You may feel as though you’ll never get your “old” life back when you situate yourself in this new country. Suddenly you see posts online about things happening while you are gone, and it dawns on you – life at school is very much still moving on without you. This is not to say that people will suddenly start forgetting you ever went to school there and friends won’t be there when you get back (which is what you fear secretly), and you logically know this; nevertheless, the notion eats away at you. You fall into a vortex of sorts where the world is new, you have almost started over with everything and there is a constant struggle to keep up with all the adaptations you’ve had to make in your life. This is also normal to worry about, you aren’t crazy. It may feel that way, but know that this anxious feeling will pass, and you’ll be back to the swing of things at home sooner than you know. Embrace being abroad while you are there. Most people only get to experience it once!
5. You feel, for the first time, conflicted with your nationality.
Being abroad exposes you to a completely new culture that you may know very little, if anything, about. Seeing the way a new country functions, and living with people who operate perfectly well under this other system of government, may arouse questions for you regarding your own nationality. You may have never thought to question your government or national identity until arriving in this new place. You may even feel conflicted about your upbringing, and see some grey areas in your own nationality that make you feel uneasy and unsure how to feel. This can cause pretty bad anxiety, considering that it is a bit of a crisis to realize, suddenly, that you feel so conflicted about systems that you have just operated under without question for your entire life. In extreme situations, others may even chastise you for “betraying” the ideals of your own country, or you may be afraid that others will do this. Remind yourself this: Questioning is good, it’s healthy, and an integral aspect of the abroad experience. Take comfort in knowing that this means you are growing as an individual, expanding your mind. So Keep Calm, and Question On.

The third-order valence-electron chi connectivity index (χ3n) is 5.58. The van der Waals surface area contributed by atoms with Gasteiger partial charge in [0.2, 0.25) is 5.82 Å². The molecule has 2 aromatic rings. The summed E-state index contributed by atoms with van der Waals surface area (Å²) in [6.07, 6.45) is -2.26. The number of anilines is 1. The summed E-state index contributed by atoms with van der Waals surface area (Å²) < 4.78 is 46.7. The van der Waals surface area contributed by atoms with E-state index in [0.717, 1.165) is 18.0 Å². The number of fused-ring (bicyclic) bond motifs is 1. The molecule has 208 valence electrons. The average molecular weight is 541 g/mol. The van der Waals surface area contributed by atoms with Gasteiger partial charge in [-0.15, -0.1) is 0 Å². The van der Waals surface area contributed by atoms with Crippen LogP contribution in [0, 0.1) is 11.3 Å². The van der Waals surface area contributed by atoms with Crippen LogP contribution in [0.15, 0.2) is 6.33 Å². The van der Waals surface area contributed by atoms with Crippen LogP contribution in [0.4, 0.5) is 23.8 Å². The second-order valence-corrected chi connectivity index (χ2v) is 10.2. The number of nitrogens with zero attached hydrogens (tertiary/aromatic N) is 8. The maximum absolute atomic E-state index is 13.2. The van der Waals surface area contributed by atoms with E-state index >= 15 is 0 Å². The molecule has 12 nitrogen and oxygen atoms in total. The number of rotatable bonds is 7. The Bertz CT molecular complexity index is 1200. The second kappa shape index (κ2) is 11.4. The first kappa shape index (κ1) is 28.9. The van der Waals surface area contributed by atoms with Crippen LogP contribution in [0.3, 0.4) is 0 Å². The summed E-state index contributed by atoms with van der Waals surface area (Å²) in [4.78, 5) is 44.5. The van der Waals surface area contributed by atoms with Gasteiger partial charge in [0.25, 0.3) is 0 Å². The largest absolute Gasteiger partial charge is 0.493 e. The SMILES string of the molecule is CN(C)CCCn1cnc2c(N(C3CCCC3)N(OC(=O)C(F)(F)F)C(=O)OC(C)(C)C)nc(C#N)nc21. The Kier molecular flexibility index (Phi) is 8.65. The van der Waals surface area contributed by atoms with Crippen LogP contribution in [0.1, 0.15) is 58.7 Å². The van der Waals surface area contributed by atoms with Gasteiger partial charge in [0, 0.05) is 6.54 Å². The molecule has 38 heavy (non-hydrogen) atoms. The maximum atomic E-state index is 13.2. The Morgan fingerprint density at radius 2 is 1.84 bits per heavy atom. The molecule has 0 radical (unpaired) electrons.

6. You may be more excited to go home than you think you should be.
While friends may be preemptively missing the study abroad experience, you may be thrilled to return home. This may even feel “wrong” considering that the first few weeks you were probably so excited to be staying in your country of choice. Now that the program comes to a close, however, you find yourself looking at old pictures of friends, family, campus, or your hometown more and more as you approach the date of departure. You may even be calling home to talk to people more often than you have been simply because you are excited to see them again, or you may secretly need to reconfirm that they want you back as much as you want to be back. Don’t worry – home isn’t going anywhere! It’ll be there as soon as you step off the plane. Your country, however, is – try to take these last few weeks to appreciate it more than you ever have, even though you feel insanely ready to return home.
Despite these slightly negative aspects of studying abroad, try to gain a perception of your growth as you’ve been away. Acknowledge the accomplishments you’ve made! Reward yourself for coming abroad in the first place, and be happy that you took the leap. You’ve probably become a more intellectual, culturally experienced human being from your time abroad. Be grateful for that. After all, some people never have the opportunity or the courage to travel; you, brave and now-worldly you, have reached farther than most people ever will in a lifetime. Love the risk; love the nervousness; love yourself, and, for whatever it’s worth, love your experience abroad.